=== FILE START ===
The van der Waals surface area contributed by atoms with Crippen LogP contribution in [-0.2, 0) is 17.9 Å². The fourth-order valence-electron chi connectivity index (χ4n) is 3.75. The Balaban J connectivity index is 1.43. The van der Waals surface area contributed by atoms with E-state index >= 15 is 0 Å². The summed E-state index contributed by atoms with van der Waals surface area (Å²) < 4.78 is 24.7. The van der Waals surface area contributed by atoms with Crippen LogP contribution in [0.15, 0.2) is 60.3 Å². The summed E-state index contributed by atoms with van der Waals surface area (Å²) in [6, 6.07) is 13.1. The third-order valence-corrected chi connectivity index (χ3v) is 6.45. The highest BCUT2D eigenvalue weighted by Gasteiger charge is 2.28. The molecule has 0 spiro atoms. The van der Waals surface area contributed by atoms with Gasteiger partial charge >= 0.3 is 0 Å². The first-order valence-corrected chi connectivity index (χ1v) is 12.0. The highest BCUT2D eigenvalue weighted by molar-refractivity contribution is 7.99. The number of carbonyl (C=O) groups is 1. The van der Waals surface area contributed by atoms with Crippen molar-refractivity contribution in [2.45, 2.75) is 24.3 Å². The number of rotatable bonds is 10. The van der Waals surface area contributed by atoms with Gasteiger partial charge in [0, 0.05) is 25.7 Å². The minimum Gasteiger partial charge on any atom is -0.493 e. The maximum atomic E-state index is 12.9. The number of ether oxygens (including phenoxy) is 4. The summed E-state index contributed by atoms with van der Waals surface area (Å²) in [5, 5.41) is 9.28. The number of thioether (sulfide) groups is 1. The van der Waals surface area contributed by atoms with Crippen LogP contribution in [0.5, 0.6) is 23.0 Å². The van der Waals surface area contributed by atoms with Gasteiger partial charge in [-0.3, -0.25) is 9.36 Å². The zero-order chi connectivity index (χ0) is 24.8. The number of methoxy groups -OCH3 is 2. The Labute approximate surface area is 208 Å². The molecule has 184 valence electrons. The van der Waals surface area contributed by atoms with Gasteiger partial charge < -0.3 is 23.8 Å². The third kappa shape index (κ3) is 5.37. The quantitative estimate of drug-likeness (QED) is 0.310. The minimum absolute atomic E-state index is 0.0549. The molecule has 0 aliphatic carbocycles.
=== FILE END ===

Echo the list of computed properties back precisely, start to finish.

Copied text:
The van der Waals surface area contributed by atoms with Crippen LogP contribution in [-0.2, 0) is 17.9 Å². The fourth-order valence-electron chi connectivity index (χ4n) is 3.75. The Balaban J connectivity index is 1.43. The van der Waals surface area contributed by atoms with E-state index >= 15 is 0 Å². The summed E-state index contributed by atoms with van der Waals surface area (Å²) < 4.78 is 24.7. The van der Waals surface area contributed by atoms with Crippen LogP contribution in [0.15, 0.2) is 60.3 Å². The summed E-state index contributed by atoms with van der Waals surface area (Å²) in [6, 6.07) is 13.1. The third-order valence-corrected chi connectivity index (χ3v) is 6.45. The highest BCUT2D eigenvalue weighted by Gasteiger charge is 2.28. The molecule has 0 spiro atoms. The van der Waals surface area contributed by atoms with Gasteiger partial charge >= 0.3 is 0 Å². The first-order valence-corrected chi connectivity index (χ1v) is 12.0. The highest BCUT2D eigenvalue weighted by molar-refractivity contribution is 7.99. The number of carbonyl (C=O) groups is 1. The van der Waals surface area contributed by atoms with Crippen molar-refractivity contribution in [2.45, 2.75) is 24.3 Å². The number of rotatable bonds is 10. The van der Waals surface area contributed by atoms with Gasteiger partial charge in [0, 0.05) is 25.7 Å². The minimum Gasteiger partial charge on any atom is -0.493 e. The maximum atomic E-state index is 12.9. The number of ether oxygens (including phenoxy) is 4. The summed E-state index contributed by atoms with van der Waals surface area (Å²) in [5, 5.41) is 9.28. The number of thioether (sulfide) groups is 1. The van der Waals surface area contributed by atoms with Crippen LogP contribution in [0.5, 0.6) is 23.0 Å². The van der Waals surface area contributed by atoms with Gasteiger partial charge in [-0.3, -0.25) is 9.36 Å². The zero-order chi connectivity index (χ0) is 24.8. The number of methoxy groups -OCH3 is 2. The Labute approximate surface area is 208 Å². The molecule has 184 valence electrons. The van der Waals surface area contributed by atoms with Gasteiger partial charge < -0.3 is 23.8 Å². The third kappa shape index (κ3) is 5.37. The quantitative estimate of drug-likeness (QED) is 0.310. The minimum absolute atomic E-state index is 0.0549. The molecule has 0 aliphatic carbocycles.